The 45-day public comment period on the proposal runs through Dec. 23 at midnight. The Forest will host public meetings in Bozeman on Nov. 15 and Big Timber on Nov. 16 to discuss the proposed exchange and answer questions.
The public meetings will be held at 6 p.m. at The Commons (1794 East Baxter Lane) in Bozeman and at the Big Timber Elementary School (501 Anderson St.). There will be an option to join virtually for each meeting.
“The Crazy Mountain’s checkerboard ownership pattern of private and public lands has contributed to over a century of complicated management situations and problematic access issues for all users,” the Forest Service wrote in a statement.
Those complicated situations included land exchanges along the west and south sides of the Crazies by the Custer Gallatin National Forest to try and consolidate public lands while rerouting old trails that, in one case, prompted a lawsuit.
Other benefits of the proposed east side Crazies land exchange the Forest Service touted include: Creating large areas of contiguous and clearly identifiable National Forest System lands; Increasing federal ownership to protect sensitive areas within the Crazy Mountains; Reducing the potential for development on 10 sections of private lands interior to and comingled with NFS lands; Redesigning and improving the Big Timber Canyon Trailhead to provide better parking.
In the Big Sky area, the exchange would move about 2 miles of Inspiration Divide Trail No. 8 that currently crosses the Yellowstone Club’s holdings. The Forest Service would exchange 500 acres of steep expert ski terrain for 60 acres of mid-elevation lands. The land is located between Cedar and Pioneer mountains.
As a sideline to the proposal, the landowners are offering to permanently protect Crazy Peak, an important cultural and historic site for the Crow Tribe. The protection would include a conservation easement and access to tribal members for cultural practices.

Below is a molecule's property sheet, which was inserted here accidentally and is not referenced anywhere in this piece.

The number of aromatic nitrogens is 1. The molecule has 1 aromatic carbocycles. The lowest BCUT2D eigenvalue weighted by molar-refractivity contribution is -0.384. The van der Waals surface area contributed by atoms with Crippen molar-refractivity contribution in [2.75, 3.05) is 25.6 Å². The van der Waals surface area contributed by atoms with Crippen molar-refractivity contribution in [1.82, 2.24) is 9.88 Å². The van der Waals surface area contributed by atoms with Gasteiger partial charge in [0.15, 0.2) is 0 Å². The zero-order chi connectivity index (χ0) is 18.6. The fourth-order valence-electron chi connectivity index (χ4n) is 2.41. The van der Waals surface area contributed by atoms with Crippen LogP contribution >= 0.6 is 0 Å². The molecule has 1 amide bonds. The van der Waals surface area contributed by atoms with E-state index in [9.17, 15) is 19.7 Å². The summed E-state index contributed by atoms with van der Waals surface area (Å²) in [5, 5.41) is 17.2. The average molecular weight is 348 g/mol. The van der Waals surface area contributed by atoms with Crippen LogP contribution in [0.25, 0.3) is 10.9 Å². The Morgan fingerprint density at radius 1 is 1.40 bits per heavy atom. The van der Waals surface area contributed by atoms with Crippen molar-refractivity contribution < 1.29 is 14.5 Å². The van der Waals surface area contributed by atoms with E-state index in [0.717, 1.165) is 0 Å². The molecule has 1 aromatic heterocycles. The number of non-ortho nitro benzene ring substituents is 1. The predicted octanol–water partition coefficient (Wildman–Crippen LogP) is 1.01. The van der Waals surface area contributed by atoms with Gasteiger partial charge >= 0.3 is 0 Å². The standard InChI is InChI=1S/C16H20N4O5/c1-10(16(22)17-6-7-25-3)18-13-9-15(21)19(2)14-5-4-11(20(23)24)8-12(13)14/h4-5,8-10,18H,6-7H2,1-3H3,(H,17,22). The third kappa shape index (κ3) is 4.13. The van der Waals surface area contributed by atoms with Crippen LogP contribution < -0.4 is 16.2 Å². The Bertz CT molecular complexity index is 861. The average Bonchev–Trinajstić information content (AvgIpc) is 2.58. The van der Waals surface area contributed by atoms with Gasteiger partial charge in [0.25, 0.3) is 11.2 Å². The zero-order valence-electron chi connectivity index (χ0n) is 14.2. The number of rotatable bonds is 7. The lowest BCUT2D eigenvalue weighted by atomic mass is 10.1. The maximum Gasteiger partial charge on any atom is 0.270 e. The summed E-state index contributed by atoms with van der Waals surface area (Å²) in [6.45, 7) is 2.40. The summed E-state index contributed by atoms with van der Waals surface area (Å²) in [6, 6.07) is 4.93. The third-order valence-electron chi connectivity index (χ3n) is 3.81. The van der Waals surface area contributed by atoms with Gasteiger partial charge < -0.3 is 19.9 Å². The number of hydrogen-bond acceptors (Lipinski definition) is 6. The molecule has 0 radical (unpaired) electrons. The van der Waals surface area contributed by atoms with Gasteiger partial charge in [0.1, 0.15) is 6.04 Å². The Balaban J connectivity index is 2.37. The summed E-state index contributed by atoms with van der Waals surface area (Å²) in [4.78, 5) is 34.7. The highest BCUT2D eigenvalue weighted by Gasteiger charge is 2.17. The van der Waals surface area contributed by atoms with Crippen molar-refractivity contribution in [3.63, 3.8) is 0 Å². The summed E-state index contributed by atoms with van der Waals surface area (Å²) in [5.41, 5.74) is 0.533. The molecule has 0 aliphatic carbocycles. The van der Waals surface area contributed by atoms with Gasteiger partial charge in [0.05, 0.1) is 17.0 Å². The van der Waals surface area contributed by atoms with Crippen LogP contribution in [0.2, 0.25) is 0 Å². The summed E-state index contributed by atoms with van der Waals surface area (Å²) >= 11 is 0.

“It’s time to move forward with this plan that will connect people to one of our state’s greatest treasures — the sacred Crazy Mountains,” said Shane Doyle, a Crow Tribal member, in a statement.
Erickson encouraged people to read the proposal since the agency worked hard to describe the benefits and trade-offs. Hopefully the document will dispel “wild rumors” that have been circulating, she added.
Although hunters in the past have opposed trading low elevation habitat for higher mountain land, Erickson said without the exchange several of those lower elevation forest parcels are inaccessible anyway. Consolidating the property makes it easier for the agency to manage, she added.
Acknowledging the Crazy Mountains have generated lots of interest and passion over longstanding access disputes, Erickson said if the issue was simple to resolve it would have been done decades ago. As now written, she added the Forest Service believes the current proposal would address many of the needs for public access in the area.
Written comments must be submitted electronically, through the Forest Service’s CARA database, which is available online at: https://cara.fs2c.usda.gov/Public//CommentInput?Project=63115; or by mail to ATTN: Forest Supervisor Mary Erickson, PO Box 130, Bozeman, MT 59771. Electronic comments must be submitted in: Word, PDF, or Excel format.